This twenty year comparative study of course looked at 'old-fashioned' books -- i.e. the kind made of paper and which often are grouped together on shelves. As the world moves slowly but steadily toward increasing consumption of materials in digital formats, would we expect such findings to still hold? Might there be a difference in the potential impact of the type of 'scholarly culture' identified in this thought-provoking paper when we talk about e-books? These will no doubt be interesting questions to explore going forward.
(For what it's worth: I do wonder about the potential signalling effect of having lots of books visible on shelves in the home, and of children seeing their parents read books regularly -- and how this might change with the widespread use and availability of e-books. In reading cultures where the consumption of digital materials is predominant and where the 'shelves' are virtual, some of the most obvious superficial markers of a 'scholarly culture' within the home -- shelves full of books -- are absent. If these shelves disappear, and if it is difficult for children to tell whether their parents are reading a book, or an email, or the cricket scores, or playing a game, on their electronic media consumption device, would the same effects still be observable?)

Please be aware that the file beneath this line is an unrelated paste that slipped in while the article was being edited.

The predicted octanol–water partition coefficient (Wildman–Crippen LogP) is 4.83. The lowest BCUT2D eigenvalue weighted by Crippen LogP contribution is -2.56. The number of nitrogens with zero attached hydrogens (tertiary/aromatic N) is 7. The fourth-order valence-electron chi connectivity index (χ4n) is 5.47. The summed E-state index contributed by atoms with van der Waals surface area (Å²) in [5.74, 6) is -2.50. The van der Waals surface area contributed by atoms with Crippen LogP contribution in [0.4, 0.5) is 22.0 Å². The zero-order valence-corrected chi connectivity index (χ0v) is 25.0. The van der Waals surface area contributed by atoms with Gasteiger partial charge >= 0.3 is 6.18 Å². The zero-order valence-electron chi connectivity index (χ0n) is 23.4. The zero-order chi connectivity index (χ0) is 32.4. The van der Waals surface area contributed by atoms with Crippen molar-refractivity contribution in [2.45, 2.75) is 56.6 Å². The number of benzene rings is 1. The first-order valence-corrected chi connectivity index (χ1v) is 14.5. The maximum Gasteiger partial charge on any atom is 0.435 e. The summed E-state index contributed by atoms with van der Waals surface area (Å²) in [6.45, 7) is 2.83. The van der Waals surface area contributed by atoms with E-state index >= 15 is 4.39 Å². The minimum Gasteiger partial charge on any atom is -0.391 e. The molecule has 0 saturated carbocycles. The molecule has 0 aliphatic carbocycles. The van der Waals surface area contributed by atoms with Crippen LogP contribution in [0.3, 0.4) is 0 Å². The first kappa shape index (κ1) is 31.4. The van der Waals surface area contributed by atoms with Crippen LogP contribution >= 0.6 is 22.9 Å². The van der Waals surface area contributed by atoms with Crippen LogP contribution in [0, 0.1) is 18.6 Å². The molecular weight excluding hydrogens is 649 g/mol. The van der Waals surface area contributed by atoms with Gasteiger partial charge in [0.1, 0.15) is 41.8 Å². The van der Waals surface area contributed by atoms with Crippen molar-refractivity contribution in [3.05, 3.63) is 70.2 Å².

The small World Bank e-book pilot (which will potentially be replicated in countries from Tanzania to the Philippines) is far from the only project exploring the potential for e-reading in Africa. The Yoza (m4lit) initiative in South Africa, for example, is making an important contribution to our understanding of the potential for 'reading cultures' to be supported and enabled through the use of digital texts on mobile phones. Another group exploring the potential for more 'traditional' e-readers (if one can even make such a statement about such a new class of devices) in Africa is the Worldreader NGO, which was founded by a former executive who helped oversee Amazon's very successful foray into e-books (the results of which today are most associated with its Kindle e-reading software and device). Worldreader was the recent focus at one of USAID's excellent learning events exploring issues related to the use of mobile devices in education sponsored by the development agency's 'Mobiles for Education for Development' (m4Ed4Dev) initiative (in which the World Bank also participates).